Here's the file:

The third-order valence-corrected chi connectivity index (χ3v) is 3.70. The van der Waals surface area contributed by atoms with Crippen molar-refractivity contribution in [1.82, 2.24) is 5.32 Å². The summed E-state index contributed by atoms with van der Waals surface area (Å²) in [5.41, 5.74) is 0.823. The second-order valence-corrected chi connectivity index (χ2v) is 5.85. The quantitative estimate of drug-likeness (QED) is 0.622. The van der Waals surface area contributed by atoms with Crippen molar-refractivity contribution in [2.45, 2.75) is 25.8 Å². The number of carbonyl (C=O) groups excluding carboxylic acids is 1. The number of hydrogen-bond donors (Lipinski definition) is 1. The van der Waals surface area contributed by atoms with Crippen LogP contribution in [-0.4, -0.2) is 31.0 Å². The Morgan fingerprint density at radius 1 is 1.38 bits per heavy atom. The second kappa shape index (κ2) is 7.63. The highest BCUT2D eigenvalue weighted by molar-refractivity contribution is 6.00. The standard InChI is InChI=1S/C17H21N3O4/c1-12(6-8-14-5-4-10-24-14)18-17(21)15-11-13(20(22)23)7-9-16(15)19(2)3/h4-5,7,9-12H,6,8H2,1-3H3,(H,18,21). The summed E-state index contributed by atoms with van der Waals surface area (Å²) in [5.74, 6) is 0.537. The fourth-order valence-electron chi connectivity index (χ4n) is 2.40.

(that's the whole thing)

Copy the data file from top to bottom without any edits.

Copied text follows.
The third-order valence-corrected chi connectivity index (χ3v) is 3.70. The van der Waals surface area contributed by atoms with Crippen molar-refractivity contribution in [1.82, 2.24) is 5.32 Å². The summed E-state index contributed by atoms with van der Waals surface area (Å²) in [5.41, 5.74) is 0.823. The second-order valence-corrected chi connectivity index (χ2v) is 5.85. The quantitative estimate of drug-likeness (QED) is 0.622. The van der Waals surface area contributed by atoms with Crippen molar-refractivity contribution in [2.45, 2.75) is 25.8 Å². The number of carbonyl (C=O) groups excluding carboxylic acids is 1. The number of hydrogen-bond donors (Lipinski definition) is 1. The van der Waals surface area contributed by atoms with Crippen LogP contribution in [-0.4, -0.2) is 31.0 Å². The Morgan fingerprint density at radius 1 is 1.38 bits per heavy atom. The second kappa shape index (κ2) is 7.63. The highest BCUT2D eigenvalue weighted by molar-refractivity contribution is 6.00. The standard InChI is InChI=1S/C17H21N3O4/c1-12(6-8-14-5-4-10-24-14)18-17(21)15-11-13(20(22)23)7-9-16(15)19(2)3/h4-5,7,9-12H,6,8H2,1-3H3,(H,18,21). The summed E-state index contributed by atoms with van der Waals surface area (Å²) in [5.74, 6) is 0.537. The fourth-order valence-electron chi connectivity index (χ4n) is 2.40.